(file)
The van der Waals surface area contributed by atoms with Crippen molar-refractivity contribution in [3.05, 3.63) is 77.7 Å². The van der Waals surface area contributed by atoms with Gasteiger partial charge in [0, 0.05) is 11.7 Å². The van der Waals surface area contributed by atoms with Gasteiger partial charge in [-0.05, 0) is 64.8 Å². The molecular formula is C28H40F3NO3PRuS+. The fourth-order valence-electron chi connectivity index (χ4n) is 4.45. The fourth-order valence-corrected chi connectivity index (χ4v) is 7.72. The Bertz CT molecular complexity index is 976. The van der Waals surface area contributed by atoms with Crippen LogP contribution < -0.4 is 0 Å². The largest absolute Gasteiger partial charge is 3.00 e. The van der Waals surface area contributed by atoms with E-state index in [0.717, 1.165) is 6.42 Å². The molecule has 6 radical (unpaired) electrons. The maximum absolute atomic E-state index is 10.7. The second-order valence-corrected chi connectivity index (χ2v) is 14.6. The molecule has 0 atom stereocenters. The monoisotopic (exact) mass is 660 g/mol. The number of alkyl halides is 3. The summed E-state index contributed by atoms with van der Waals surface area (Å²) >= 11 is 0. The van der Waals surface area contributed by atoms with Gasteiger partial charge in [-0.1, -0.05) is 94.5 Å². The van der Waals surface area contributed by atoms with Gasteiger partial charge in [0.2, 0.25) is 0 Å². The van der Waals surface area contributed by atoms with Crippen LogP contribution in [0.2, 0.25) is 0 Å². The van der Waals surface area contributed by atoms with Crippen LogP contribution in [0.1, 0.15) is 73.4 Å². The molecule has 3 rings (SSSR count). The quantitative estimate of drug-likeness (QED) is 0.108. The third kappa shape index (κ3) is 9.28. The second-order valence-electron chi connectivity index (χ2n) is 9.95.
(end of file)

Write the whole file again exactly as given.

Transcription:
The van der Waals surface area contributed by atoms with Crippen molar-refractivity contribution in [3.05, 3.63) is 77.7 Å². The van der Waals surface area contributed by atoms with Gasteiger partial charge in [0, 0.05) is 11.7 Å². The van der Waals surface area contributed by atoms with Gasteiger partial charge in [-0.05, 0) is 64.8 Å². The molecular formula is C28H40F3NO3PRuS+. The fourth-order valence-electron chi connectivity index (χ4n) is 4.45. The fourth-order valence-corrected chi connectivity index (χ4v) is 7.72. The Bertz CT molecular complexity index is 976. The van der Waals surface area contributed by atoms with Crippen LogP contribution < -0.4 is 0 Å². The largest absolute Gasteiger partial charge is 3.00 e. The van der Waals surface area contributed by atoms with E-state index in [0.717, 1.165) is 6.42 Å². The molecule has 6 radical (unpaired) electrons. The maximum absolute atomic E-state index is 10.7. The second-order valence-corrected chi connectivity index (χ2v) is 14.6. The molecule has 0 atom stereocenters. The monoisotopic (exact) mass is 660 g/mol. The number of alkyl halides is 3. The summed E-state index contributed by atoms with van der Waals surface area (Å²) >= 11 is 0. The van der Waals surface area contributed by atoms with Gasteiger partial charge in [-0.1, -0.05) is 94.5 Å². The van der Waals surface area contributed by atoms with Gasteiger partial charge in [0.2, 0.25) is 0 Å². The van der Waals surface area contributed by atoms with Crippen LogP contribution in [0.2, 0.25) is 0 Å². The van der Waals surface area contributed by atoms with Crippen LogP contribution in [0.1, 0.15) is 73.4 Å². The molecule has 3 rings (SSSR count). The quantitative estimate of drug-likeness (QED) is 0.108. The third kappa shape index (κ3) is 9.28. The second-order valence-electron chi connectivity index (χ2n) is 9.95.